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Whales in the Japanese Landscape: Taking Life, The Naked Providence of Nature

“We give thanks that we were able to make the catch without incident. We can’t forget our gratitude for the gift of another life” ー Taiji whaling captain.

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Image of "sekobune" whaling boats from a diorama owned by the Taiji Whaling Museum

 Last of 5 parts

1st Part: Whales in the Japanese Landscape: Natural Resources and Root of Manufacturing

2nd Part: Whales in the Japanese Landscape: The Power of the Warrior Spirit

3rd Part: Whales in the Japanese Landscape: A Test of Character, Past and Present

4th Part: Whales in the Japanese Landscape: Proud Thieves Seeking the Riches of the Sea

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The Japanese have been hunting whales since ancient times. It is impossible to consider the relationship between the Japanese people and the sea without examining the history of whaling. 

This is the fifth of a series of five articles on “Whales in the Japanese Landscape.” The series is part of a larger ongoing collection published by the Sankei Shimbun in Japanese, titled “Tales of the ‘Watatsumi’” after the Japanese god of the sea.

In this part, we take a look at traditions of respect paid to the life of whales that were caught, and the rites of appreciation that sent the sacrificed giants’ spirits off in peace.

Traditional whaling was a violent struggle between man and whale. At the end of the long battle, the fishermen that had conquered the whale chanted the Buddhist rites and sent its soul to the afterworld. 

The whalers lived in a brutal reality, one that took advantage even of the love between a mother whale and its child. Some scholars are even investigating the link between the brightly painted whaling boats of the era and the belief in the Buddhist afterlife.

Penitence

A bridge made of whale bones spans a small lake on the grounds of Zuikoji Temple in Osaka. This is the Setsugei Bridge, which is even depicted in the Settsumeshozue, a famous collection of illustrations from the Edo period.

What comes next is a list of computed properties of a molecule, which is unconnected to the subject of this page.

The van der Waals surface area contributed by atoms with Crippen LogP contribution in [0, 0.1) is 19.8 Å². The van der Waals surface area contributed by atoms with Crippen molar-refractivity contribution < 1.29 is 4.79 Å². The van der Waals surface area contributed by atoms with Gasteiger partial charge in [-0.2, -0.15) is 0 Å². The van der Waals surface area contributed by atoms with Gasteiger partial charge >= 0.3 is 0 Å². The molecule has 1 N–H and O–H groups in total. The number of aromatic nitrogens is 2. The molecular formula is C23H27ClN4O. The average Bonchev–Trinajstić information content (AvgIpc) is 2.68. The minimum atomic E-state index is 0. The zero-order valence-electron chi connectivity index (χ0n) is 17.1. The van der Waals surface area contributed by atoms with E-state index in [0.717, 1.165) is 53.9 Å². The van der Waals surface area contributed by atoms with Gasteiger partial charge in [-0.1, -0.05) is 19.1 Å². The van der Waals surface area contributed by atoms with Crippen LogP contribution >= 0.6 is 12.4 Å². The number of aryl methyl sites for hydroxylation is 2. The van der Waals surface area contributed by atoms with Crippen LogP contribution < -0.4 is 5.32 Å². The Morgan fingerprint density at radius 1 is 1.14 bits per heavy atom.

The bridge was constructed in 1756 from 18 whale bones that were delivered from Taiji. 

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According to the temple, the chief priest was on a pilgrimage when he visited Taiji, and the locals asked him to pray for a plentiful hunt. He first refused on the grounds that the taking of life was forbidden under Buddhism, but relented when he saw the suffering caused by the recent lack of catches. 

He prayed for a successful hunt and the local fishermen were blessed and able to catch a whale. The bridge was built as a memorial.

The memorial Setsugei Bridge at Zuikoji Temple built from whale bones. The bridge is located in Higashiyodogawa Ward, Osaka.

Successive chief priests of the temple have preserved the bridge and rebuilt it in the years since. The present-day version, constructed in 2019, is the seventh generation. Current Chief Priest Akifumi Toyama says that over the generations, the bridge has “expressed the feeling of living in penitence after breaking a (Buddhist) commandment.”

In the days of traditional whaling, a short moment of silence was held at sea at the instant when an enormous life was taken. In Kyushu, as a roiling whale breathed its final breath and sent up its death cry, the whalers were said to have chanted the “Namu Amida Butsu” Buddhist sutra for the dead three times, and chanted a short Buddhist prayer for right whales.

Stone markers built to memorialize dead whales remain all along the Japanese coast, from Aomori to Aichi to Oita.

Praying They Rest in Peace

One scholar is investigating a possible religious meaning behind the brightly colored designs on the traditional whaling boats used in Taiji. 

You can read the rest of this story to learn about Japanese whalers and the religious beliefs that guided them, their respect for whales and living with the consequences of devastating accidents, past and present at this link. This article was first published by Whaling Today on July 24, 2022.

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(Find the column in Japanese at this link. This article is published in cooperation with the Institute of Cetacean Research. Let us hear your thoughts in our comments section.)

Check out Whaling Today for deeper and unique insights into Japanese whaling culture, whale conservation efforts and sustainable whaling.

Author: Hideaki Sakamoto

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